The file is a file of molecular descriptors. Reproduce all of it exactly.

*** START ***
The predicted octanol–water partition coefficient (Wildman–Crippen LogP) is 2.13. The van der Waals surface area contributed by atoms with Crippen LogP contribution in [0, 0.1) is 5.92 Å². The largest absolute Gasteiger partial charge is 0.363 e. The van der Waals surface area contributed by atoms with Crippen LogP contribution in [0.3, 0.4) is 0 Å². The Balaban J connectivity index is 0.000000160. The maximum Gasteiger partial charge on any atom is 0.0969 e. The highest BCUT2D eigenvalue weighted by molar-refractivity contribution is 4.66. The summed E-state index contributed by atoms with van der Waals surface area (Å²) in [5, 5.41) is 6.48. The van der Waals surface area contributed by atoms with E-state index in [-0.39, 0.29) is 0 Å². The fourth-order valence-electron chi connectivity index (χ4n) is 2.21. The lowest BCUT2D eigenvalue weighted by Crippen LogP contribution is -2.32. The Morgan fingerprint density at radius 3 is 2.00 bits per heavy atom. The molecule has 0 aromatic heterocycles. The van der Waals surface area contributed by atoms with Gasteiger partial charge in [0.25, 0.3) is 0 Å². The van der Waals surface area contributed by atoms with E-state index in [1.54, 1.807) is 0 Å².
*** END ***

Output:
The predicted octanol–water partition coefficient (Wildman–Crippen LogP) is 2.13. The van der Waals surface area contributed by atoms with Crippen LogP contribution in [0, 0.1) is 5.92 Å². The largest absolute Gasteiger partial charge is 0.363 e. The van der Waals surface area contributed by atoms with Crippen LogP contribution in [0.3, 0.4) is 0 Å². The Balaban J connectivity index is 0.000000160. The maximum Gasteiger partial charge on any atom is 0.0969 e. The highest BCUT2D eigenvalue weighted by molar-refractivity contribution is 4.66. The summed E-state index contributed by atoms with van der Waals surface area (Å²) in [5, 5.41) is 6.48. The van der Waals surface area contributed by atoms with E-state index in [-0.39, 0.29) is 0 Å². The fourth-order valence-electron chi connectivity index (χ4n) is 2.21. The lowest BCUT2D eigenvalue weighted by Crippen LogP contribution is -2.32. The Morgan fingerprint density at radius 3 is 2.00 bits per heavy atom. The molecule has 0 aromatic heterocycles. The van der Waals surface area contributed by atoms with Gasteiger partial charge in [0.25, 0.3) is 0 Å². The van der Waals surface area contributed by atoms with E-state index in [1.54, 1.807) is 0 Å².